College alumna donates 1500 disposable medical use face masks in battle against Coronavirus
Yang Yang kindly donated the masks to reduce the chance of the disease being passed on
The paper identifies an urgent need for research in order to minimise and manage the substantial, immediate and long-term effects of Covid-19
Prof Ed Bullmore, head of the department of psychiatry at the University of Cambridge and Fellow at Lucy Cavendish College has co-authored the paper ‘Multidisciplinary research priorities for the COVID-19 pandemic: a call for action for mental health science’, published by Lancet Psychiatry. The paper identifies the urgent need for research into the impact of Covid-19 on mental health in order to minimise and manage the substantial, immediate and potentially long-term effects.
Ed and a team of colleagues in mental health sciences were brought together by the charity MQ and the UK Academy of Medical Sciences - their key priority is the need for real-time monitoring of mental health issues, both across the general population and vulnerable groups, as well as healthcare professionals. Ed reports that current research is insufficient and fragmented, but what there is, combined with what we know from previous pandemics, indicates ‘major social and psychological impact on the whole population.’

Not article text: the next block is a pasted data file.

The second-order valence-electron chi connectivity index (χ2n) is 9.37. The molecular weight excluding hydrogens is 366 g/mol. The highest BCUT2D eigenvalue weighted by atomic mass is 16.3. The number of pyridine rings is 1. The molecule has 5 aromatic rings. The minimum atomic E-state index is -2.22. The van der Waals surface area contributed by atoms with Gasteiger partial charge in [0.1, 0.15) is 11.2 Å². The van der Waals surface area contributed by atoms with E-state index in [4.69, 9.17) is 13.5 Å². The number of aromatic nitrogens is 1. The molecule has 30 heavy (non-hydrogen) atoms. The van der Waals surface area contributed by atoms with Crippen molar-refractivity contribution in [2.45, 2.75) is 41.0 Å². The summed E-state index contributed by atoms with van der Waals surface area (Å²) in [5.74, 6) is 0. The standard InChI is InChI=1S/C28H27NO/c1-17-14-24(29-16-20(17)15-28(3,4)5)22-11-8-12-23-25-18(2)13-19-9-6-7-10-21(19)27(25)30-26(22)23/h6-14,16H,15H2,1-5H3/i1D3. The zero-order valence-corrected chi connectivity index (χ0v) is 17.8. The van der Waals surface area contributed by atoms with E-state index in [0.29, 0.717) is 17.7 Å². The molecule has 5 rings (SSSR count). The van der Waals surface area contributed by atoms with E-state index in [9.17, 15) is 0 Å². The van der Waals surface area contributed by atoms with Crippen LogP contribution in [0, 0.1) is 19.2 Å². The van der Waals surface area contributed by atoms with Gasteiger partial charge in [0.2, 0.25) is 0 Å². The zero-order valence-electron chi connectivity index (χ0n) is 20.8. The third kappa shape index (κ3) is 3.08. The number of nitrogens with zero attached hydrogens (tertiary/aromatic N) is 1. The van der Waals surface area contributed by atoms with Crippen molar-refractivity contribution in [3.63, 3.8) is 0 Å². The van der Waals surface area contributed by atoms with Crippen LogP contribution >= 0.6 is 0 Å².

The team also point out that it’s not just the impact of Coronavirus itself, but of associated policies like lockdown which lead to unemployment and financial hardship, social isolation, home-schooling and many other significant changes that are ‘major psychological risk factors for anxiety, depression and self-harm.’
About Ed Bullmore
Ed has been a Professor of Psychiatry in Cambridge since 1999. He has set up the Brain Mapping Unit at the University and is director of functional MRI at the Wolfson Brain Imaging Centre; he is also a co-director of CAMEO, a clinical service for patients with early symptoms of psychosis and is currently head of the department of psychiatry.
His research interests are in understanding human brain network organization from neuroimaging data in health and disease. His recent methodological work has focused on graph theory to measure aspects of brain network topology. He is also interested in better neuroscientific understanding and treatment of psychiatric disorders.